A sunburst blonde lolls on lavender satin sheets. Her mouth is large, scarlet, half-open. Her blank blue eyes smolder like sapphires in candlelight. “My beauty,” she murmurs breathily as her sensuous snout writhes with allure, “is my curse!” Swooning toward her, the camera reveals the luscious pink of her skin, the ripe contours (27-20-32) of her pigure. But to adoring millions it matters not that the lady is a hog. They worship Miss Piggy as the acme of porkritude, a pig of perfection, a new international sex goddess whose image has been stamped on pop culture in indelible oink.
Miss Piggy burst into celebrity as the star of The Muppet Show, a huge TV hit that is aired in 106 countries and seen every week by 260 million viewers—among them Sophia Loren and the prime minister of Britain. After only 11 weeks in release, Miss Piggy’s first feature film, The Muppet Movie, has grossed $50 million, and the Cincinnati-based CAMPO (Committee to Award Miss Piggy the Oscar) has amassed 20,000 fan letters demanding that she be named Best Actress of 1979.
She has wowed the critics too. Exulted one: “Miss Piggy combines the explosiveness of Anne Bancroft, the vulnerability of Judy Garland and the soul of Greta Garbo in a body that drives men mad. She is contradictory, mysterious, baffling. She is Woman.”
Contradictory indeed—but always the actress. One instant she is playing the Arrogant Superstar, snarling at her beefy litter bearers as she finishes her big Cleopatra scene: “Awright, meat! Let’s move it!” The next she is Daddy’s Little Darling, giggling and cooing: “I’ll only be an eeeeentsy-teentsy minute! Kissy, kissy!” Then without warning she drops a karate chop on a luckless reporter who has inquired about her weight problem. “When she looks in the mirror,” says the star’s dress designer, Calista Hendrickson, “Miss Piggy sees Twiggy—and you better not forget it.”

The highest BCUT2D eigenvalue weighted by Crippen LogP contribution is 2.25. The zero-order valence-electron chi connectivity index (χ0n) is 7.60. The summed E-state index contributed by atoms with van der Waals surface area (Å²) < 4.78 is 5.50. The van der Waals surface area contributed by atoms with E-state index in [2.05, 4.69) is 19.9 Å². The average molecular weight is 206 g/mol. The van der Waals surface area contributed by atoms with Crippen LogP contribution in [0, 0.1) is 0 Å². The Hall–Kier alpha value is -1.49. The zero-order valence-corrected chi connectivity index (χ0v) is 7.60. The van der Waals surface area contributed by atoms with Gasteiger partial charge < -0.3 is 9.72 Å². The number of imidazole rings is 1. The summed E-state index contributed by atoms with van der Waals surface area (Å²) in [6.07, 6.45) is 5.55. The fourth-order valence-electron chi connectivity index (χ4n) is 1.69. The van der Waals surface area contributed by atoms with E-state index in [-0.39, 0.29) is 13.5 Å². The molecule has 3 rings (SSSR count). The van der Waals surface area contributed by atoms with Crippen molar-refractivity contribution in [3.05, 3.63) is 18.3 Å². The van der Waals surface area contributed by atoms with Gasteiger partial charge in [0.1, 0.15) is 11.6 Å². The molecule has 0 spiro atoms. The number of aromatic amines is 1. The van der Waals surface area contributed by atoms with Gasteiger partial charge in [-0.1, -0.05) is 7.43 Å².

Moments later, pignacity phases into Blanche AvoirduBois as Miss Piggy enacts her idea of what it’s like to be a lady: Simpering and smirking, she parades her culture (“Are you speaking to moi?”), yet dresses up as Brünnhilde to sing—Puccini? When her agent calls, Miss Piggy transforms on the spot into a Capitalist Pig: “Okay, Marty, whaddya got? A commercial? How much? [Grunt.] Take it!” Yet she wilts like a broiled violet when the director cuts her solo. Then a glimpse of Rudolf Nureyev on the set brings out the beast in her. She pursues him into a steam bath, and when he staggers out his towel is at half-mast.
“Miss Piggy seems complex,” says Frank Oz, the enigmatic Svengali figure who has guided her career and acts as her spokesman, “because she is a seething mass of conflicts. She’s very vulnerable, and she’s been hurt a lot. It’s hard enough being a woman in our society. It’s even harder being a pig. On top of that,” he acknowledged to People correspondent Fred Hauptführer, “Miss Piggy doesn’t have the greatest body or the greatest voice. So there’s been rejection and pain. To protect her feelings, she’s built up layers of defenses. But underneath the glamor and the bravado she’s very serious and very courageous.”
Miss Piggy’s psychiatrist probes a little deeper. “She’s now at the point,” he confided indiscreetly, “where she could afford to ease up on her career and start a personal life. She wants to, but she’s afraid to. As a star she gets adoration without risk—it’s hard to give up. And then, too, like many women today, she’s had independence and she enjoys it. She also enjoys wealth and power. She’s had her consciousness raised,” he concludes, “but she still likes diamonds.”
There were no diamonds and not much consciousness in the Midwestern barnyard where Miss Piggy was born—only Miss Piggy knows when, and she isn’t telling. According to Oz, Miss Piggy’s father chased after other sows and her mother had so many piglets she never found time to develop her mind. “I’ll die before I live like that!” Miss Piggy screamed and ran away to the city.
Life was hard at first. People got all the jobs; pigs had to take what was left. To keep going, Miss Piggy walked a sandwich board for a barbecue stand. Desperate, she took a stage name, Laverne, and entered a beauty contest. She won and got her big break: a bacon commercial. This led to a season as mascot for a local TV sportscast called Pigskin Parade—and then on to The Muppet Show.